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WFAE reporter David Boraks explores how the way we live influences climate change and its impact across the Carolinas. You also can read additional national and international climate news.

U.S. Building Contractors Urge Industry Action On Climate Change

 Construction continued in July on the Carolina Theatre in uptown Charlotte.
David Boraks
Construction continued in July on the Carolina Theatre in uptown Charlotte.

A group that represents U.S. building contractors, including more than 1,000 in the Carolinas, is calling on members to adopt climate-friendly practices and to work with government and business to reduce greenhouse gas emissions.

The 27,000-member Associated General Contractors of America says construction generates only 1 to 2% of man-made greenhouse gases in the U.S. But contractors can help the nation meet its climate reduction goals, said CEO Stephen Sandherr.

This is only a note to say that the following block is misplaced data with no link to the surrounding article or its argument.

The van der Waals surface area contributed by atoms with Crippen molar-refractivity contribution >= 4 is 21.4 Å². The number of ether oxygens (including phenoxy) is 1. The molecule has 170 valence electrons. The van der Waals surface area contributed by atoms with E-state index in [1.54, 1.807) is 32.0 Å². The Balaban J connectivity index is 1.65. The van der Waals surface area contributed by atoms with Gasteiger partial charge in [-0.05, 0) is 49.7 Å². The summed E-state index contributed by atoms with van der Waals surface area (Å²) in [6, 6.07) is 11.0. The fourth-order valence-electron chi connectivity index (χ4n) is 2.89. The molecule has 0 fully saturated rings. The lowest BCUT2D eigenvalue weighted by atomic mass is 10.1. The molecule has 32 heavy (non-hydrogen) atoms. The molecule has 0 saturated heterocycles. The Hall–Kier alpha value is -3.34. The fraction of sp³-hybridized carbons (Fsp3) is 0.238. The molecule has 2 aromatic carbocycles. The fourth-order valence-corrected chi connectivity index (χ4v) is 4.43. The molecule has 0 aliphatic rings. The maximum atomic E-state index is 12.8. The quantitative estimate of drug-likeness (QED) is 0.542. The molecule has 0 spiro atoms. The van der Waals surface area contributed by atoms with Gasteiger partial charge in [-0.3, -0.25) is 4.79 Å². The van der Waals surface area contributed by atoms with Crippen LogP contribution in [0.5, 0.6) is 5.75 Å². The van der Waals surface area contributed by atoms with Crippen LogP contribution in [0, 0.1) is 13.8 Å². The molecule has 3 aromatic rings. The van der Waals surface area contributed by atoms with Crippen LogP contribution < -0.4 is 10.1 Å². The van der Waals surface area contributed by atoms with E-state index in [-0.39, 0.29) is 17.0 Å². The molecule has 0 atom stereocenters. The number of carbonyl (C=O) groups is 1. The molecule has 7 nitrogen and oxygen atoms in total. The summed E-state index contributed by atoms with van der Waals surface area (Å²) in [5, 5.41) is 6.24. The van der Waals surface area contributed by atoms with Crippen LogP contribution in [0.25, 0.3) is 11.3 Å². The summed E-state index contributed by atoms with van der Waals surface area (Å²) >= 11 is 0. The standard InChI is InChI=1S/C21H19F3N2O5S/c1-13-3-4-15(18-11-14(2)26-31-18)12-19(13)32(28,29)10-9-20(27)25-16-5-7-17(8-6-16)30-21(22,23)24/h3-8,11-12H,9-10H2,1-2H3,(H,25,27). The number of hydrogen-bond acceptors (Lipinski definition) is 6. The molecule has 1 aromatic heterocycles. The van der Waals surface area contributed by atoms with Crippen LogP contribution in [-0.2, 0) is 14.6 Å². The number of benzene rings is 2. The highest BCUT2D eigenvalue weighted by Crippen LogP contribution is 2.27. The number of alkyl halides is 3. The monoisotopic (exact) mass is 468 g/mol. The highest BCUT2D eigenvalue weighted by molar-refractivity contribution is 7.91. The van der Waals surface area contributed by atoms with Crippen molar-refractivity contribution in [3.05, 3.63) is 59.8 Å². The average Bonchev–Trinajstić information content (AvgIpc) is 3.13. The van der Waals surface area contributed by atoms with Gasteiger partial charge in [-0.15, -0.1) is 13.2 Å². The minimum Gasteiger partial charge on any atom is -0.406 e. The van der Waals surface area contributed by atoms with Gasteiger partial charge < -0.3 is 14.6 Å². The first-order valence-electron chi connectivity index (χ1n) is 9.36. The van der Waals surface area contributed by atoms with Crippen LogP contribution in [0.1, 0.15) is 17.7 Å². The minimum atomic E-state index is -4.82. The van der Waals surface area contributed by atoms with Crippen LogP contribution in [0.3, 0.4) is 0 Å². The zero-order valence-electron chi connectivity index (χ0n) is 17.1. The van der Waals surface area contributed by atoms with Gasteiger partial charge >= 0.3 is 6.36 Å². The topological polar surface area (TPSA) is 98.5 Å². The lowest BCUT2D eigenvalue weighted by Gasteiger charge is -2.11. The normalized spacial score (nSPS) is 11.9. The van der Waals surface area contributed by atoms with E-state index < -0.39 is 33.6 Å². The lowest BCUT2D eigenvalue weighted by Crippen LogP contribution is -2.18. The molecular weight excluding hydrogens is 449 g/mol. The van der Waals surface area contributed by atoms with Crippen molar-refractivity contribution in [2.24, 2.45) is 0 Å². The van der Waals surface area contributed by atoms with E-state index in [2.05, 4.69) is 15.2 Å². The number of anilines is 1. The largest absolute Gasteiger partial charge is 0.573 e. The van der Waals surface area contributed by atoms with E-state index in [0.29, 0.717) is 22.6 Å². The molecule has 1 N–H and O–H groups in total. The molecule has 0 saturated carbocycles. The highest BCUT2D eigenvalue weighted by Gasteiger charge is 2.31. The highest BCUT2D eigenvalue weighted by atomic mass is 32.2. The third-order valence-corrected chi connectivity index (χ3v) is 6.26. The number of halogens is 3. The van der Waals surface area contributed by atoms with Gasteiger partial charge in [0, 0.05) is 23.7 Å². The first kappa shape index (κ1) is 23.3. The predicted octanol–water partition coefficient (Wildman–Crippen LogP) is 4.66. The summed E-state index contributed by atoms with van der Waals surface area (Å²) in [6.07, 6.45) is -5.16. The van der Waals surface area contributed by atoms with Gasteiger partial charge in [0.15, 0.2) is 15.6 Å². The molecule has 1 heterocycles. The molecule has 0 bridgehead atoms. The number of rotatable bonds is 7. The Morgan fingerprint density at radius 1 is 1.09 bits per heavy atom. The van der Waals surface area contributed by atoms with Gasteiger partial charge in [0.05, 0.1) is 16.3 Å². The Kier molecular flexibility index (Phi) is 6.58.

"The construction industry is key to any measures needed to make our economy more efficient, less carbon intensive and more resilient," Sandherr told reporters Tuesday.

"The industry has a clear obligation to find ways to operate more efficiently moving forward, and to use its expertise to assist public and private owners to meet their climate objectives. More important, however, is the fact that the construction industry is the delivery vehicle for building a greener, more climate friendly future."

An 18-member task force has been meeting since early spring to hammer out an industry response to the threat of climate change. Their 16-page report has recommendations, but no specific goals for the industry.

It urges contractors to adopt changes in their own practices. They include such things as using energy efficient worksite trailers, cutting fossil fuel use by replacing diesel vehicles and reducing idling at job sites and adopting stricter water conservation and recycling practices.

Sandherr said contractors also need to work with architects to persuade building developers to build greener buildings.

See the announcement and link to the report at AGC.org.

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David Boraks is a veteran journalist who covers climate change for WFAE. See more at www.wfae.org/climate-news. He also has covered housing and homelessness, energy and the environment, transportation and business.